A bald eagle was sighted at Lake County Forest Preserve’s Independence Grove in Libertyville Jan. 1. | AP file
BIRD COUNT SCOREBOARD
On Jan., 1, 79 feeder counts were turned in, which is either a record or is in second place, accroding to Joel Greenberg, who runs the annual Christmas count on New Year’s Day. This year, they had almost 30 Lake County News-Sun feeder lists turned in. The newspaper has been publishing a feeder count list for decades. Groups of field observers also go out and count birds.
Canada goose 35
Coopers hawk 3
Sharp-shinned hawk 1
Red-tailed hawk 7
American kestrel 1
Mourning dove 299
Great Horned owl 1
Red-headed woodpecker 3
Red-bellied woodpecker 53
Downy woodpecker 100
Hairy woodpecker 21
Blue jay 65
Bl-capped chickadee 273
Red-breasted nuthatch 51
White-breasted nuthatch 66
Brown wreeper 3
Carolina wren 1
American tree sparrow 1
Fox sparrow 5
Song sparrow 3
Dark-eyed junco 387
White-throated sparrow 8
Northern cardinal 246
Red-winged blackbird 1
House finch 191
Common redpoll 3
Pine siskin 24
American goldfinch 177
House sparrow 859
Updated: March 10, 2013 6:32AM
The annual Christmas bird count in Lake County went, well with a bald eagle sighted at Lake County Forest Preserve’s Independence Grove in Libertyville and a tiny (size of a robin) northern saw-whet owl seen at Bowen Park in Waukegan on Jan. 1.
The count is a combination of feeder counts done by people at home and field observers who go out into the field.
I have missed the last two years walking the route along the Des Plaines River from Route 176 to Route 137 near Independence Grove with Joel Greenberg and Tom Wallace, but hopefully I’ll get back in the saddle in 2014.
Greenberg has been running the count since forever and he is an author on wildlife subjects with his latest book on the extinction of the Passenger Pigeon due out Jan. 7.
He also blogs about his birding trips at Birdzilla.com.
With him this year was Patrick Palmer, a Libertyville High School student. Last year, Nick Minor, another Libertyville High School student, went with him, but this year he went with another observation group.
They started out seeing a red fox trotting along the river with a rabbit in its mouth.
The Lake County Forest Preserve recently sent out a picture and a short note about how the red fox is floundering and barely hanging on in this area. They are attacked by coyotes, but Greenberg also explained that coyotes have forced them to live even closer to humans and being that close to domestic dogs the survival rate for their pups is about 10 percent because of disease transferred by the family dogs.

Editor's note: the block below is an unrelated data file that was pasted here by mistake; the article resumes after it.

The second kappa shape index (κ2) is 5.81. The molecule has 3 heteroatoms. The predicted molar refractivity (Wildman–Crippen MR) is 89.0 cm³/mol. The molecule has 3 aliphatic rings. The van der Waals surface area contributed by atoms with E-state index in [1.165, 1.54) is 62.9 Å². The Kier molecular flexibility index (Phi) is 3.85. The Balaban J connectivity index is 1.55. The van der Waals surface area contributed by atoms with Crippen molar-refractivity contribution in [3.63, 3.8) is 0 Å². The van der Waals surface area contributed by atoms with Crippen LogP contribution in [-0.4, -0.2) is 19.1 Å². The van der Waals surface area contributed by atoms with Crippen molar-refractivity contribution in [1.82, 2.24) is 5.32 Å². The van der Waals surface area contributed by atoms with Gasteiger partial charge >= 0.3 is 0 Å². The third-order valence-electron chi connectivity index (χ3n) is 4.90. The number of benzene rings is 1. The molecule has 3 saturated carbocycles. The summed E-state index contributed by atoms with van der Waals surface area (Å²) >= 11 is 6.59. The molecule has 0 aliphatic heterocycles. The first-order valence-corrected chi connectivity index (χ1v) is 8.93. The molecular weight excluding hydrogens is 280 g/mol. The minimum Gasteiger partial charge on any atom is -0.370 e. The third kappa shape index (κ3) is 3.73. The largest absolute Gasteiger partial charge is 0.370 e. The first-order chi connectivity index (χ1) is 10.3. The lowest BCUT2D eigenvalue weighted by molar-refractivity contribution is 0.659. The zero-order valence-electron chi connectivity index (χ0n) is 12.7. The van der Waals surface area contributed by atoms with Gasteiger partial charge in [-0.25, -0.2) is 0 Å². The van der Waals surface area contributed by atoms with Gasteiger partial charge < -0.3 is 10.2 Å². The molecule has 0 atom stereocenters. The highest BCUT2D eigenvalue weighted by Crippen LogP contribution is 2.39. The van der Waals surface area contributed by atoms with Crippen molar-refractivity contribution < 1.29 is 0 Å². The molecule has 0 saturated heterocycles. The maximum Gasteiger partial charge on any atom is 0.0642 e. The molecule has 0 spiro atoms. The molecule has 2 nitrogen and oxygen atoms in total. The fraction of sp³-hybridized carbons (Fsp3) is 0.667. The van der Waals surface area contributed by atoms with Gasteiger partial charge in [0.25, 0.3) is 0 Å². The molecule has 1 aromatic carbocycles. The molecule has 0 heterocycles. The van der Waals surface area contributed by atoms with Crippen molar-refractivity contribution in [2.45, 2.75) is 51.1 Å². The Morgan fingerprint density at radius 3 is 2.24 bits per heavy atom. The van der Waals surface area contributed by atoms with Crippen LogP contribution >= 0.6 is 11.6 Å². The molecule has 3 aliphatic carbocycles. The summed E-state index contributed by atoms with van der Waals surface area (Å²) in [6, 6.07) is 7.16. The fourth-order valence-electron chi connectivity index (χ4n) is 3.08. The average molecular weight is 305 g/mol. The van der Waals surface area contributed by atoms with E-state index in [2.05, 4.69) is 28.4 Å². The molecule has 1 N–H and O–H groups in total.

Another point was when they went close the river to check out the ducks, they usually only see mallards and black ducks, they came across a beautiful adult male Pintail.
“Patrick was excited because it was a new bird for him. It was a lifer for him and it was the only one in the count,” he said, explaining its now his life list of birds spotted.
They also flushed up a big great horned owl. “Just to see this big owl flying through the trees silently was pretty neat,” he said.
Greenberg said the feeder counts are important because the field observers can’t see as many birds as a bunch of people counting at their feeders.
One woman reported three red-headed woodpeckers at her feeder and since that was unusual he went to check it out and he did see one, so they counted. “Some birds can be hard to identify unless you are an experienced birder,” said Greenberg, and that woman had been right.
“The feeder reports enable us to get tallies that more accurately reflect the bird populations that we couldn’t possibly get otherwise,” he said.
One example is the red-winged black bird. There was only one sighted this year by a field observer. “Twenty years ago, we had thousands. There was a roost near Illinois Beach State Park near Zion where thousands could be seen, but too many feeding areas have been developed and the roost was abandoned for more rural areas.
Other neat finds were a Carolina wren, spotted at a feeder and a field observer and a fox sparrow, also seen by a feeder and a field observer.
Out at Independence Grove ,again the water was open because of some warm days before the count and they saw trumpeter swans. Over on Third Lake, trumpeter swans and tundra swans were seen in the open water.
There were also some mute swans, a very aggressive swan that is an invasive species. If we could just develop feral cats that had a taste for mute swans, it would be all good.
We talked about the new study that says feral and house cats kill an estimated 2.4 billion birds and 12 billion mammals every year in the United States. Some say the estimate is too high. “OK, so they only kill a BILLION birds,” he said, obviously showing what side of the fence he was on.